This Bastien Keb article was written by Jake Uchiki-Parker, a GIGsoup contributor. Edited by Natalie Whitehouse
As the quirkiness of the name would suggest, the debut album by Scottish multi-instrumentalist Bastien Keb stubbornly denies to be pigeon-holed, drawing upon a diverse set of influences, from Alice Coltrane to Tom Waits. The album presents a refreshing and intriguing juxtaposition between the inherently abstract qualities of Electronica (with its innovative sample choice and manipulation) and the timelessness of the Jazz and Soul idioms.
Having sat through and listened to the album without pause, the jarring juxtaposition of styles is striking. The album begins with the piece ‘Blurs’ which acts as a short atmospheric interlude with bebop-like trumpet melodic figures lamenting over a mournful brass drone, the subtle percussion winking and scuttling in the periphery. The predominance of brass and the absence of a strong rhythmic anchor gives ‘Blurs’ an unhinged, airy quality, and one can clearly hear experimental, cosmic vibes reminiscent of early Sun Ra.
By track two however, the artist takes a different approach to stating his musical objective. ‘Down River’ resembles the familiar riff based vocal-melody lead song, with funk inspired rhythmic guitar riffs, trumpet stabs and shades of electric piano. However, despite such strong Funk and R&B vibes, the interesting mix of sampled and acoustic percussion add a subtle nuance to the overall impression of the piece, reminding us that Mr. Keb’s musical output is not so easily labeled. The album appears to follow this pattern, jumping from the abstraction of sample-centric compositions, to pieces with more prominent R&B, Soul and Funk influences.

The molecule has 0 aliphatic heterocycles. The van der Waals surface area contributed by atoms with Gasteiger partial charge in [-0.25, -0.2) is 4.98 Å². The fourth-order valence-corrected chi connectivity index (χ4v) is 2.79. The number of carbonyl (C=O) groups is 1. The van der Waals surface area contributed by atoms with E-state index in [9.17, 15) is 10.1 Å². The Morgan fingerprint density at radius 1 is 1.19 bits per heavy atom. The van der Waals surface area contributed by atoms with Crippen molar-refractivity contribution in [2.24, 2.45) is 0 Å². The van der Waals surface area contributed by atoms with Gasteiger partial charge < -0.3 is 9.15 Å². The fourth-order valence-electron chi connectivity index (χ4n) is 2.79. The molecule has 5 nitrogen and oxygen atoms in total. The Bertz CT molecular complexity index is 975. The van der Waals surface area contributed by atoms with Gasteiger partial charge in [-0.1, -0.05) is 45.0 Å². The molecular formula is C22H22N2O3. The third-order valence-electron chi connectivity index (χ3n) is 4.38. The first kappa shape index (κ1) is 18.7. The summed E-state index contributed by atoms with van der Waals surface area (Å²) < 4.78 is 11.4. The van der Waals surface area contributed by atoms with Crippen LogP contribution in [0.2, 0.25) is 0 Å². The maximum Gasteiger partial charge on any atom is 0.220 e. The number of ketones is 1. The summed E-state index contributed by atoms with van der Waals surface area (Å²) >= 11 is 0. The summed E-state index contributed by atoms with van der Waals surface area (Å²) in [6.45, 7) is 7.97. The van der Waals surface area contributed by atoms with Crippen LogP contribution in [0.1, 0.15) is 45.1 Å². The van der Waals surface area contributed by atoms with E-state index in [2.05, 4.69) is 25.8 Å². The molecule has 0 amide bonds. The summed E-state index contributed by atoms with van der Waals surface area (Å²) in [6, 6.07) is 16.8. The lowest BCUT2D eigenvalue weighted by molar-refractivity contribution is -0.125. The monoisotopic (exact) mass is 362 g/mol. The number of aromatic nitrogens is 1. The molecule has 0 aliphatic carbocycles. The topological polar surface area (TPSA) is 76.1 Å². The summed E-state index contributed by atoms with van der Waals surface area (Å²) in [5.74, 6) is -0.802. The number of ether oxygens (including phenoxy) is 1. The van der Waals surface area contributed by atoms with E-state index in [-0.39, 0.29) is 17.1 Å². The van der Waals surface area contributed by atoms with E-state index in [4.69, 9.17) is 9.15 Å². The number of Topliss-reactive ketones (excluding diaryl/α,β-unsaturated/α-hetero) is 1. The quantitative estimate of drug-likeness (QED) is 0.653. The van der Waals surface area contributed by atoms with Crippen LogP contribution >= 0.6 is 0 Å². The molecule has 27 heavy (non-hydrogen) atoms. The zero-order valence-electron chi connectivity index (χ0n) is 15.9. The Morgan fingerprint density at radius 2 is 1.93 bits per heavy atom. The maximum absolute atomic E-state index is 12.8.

As one progresses through the album, the contrast becomes more striking. Pieces like ‘Pork Belly’ and ‘Beat Without a Heart’ seethe with a timeless Soul appeal, and are interspersed with such quirky compositions as ‘Peardrops’ and ‘Doodle Bag’, both of which are built on innovative sample manipulation and stilted rhythms, invoking chill hip-hop vibes.
Overall, ‘Dinking In The Shadows of Zizou’ is consummate and successful in its aesthetic objective, reconciling familiar acoustic sounds and compositional devices with the abstract elements of Electronica and other sample based music. However, it perhaps lacks the same strength in terms of narrative. One does not get the sense of progression or journey with the album, it feels too much like a simple collection of pieces showcasing the artist’s intention to rework and fuse genres. No more is this sentiment exemplified by the fact that the entire album ends unusually with a short, abstract miniature (‘Deer’), which somewhat lacks in the way of a closing statement or gesture.
This is however, only a small quibble, as the album overall resembles a truly impressive feat of musicianship and creative vision, with the thematic convergence of genre remaining consistent throughout.
‘Dinking In The Shadows of Zizou’ is out on the 25th September via One-Handed Music.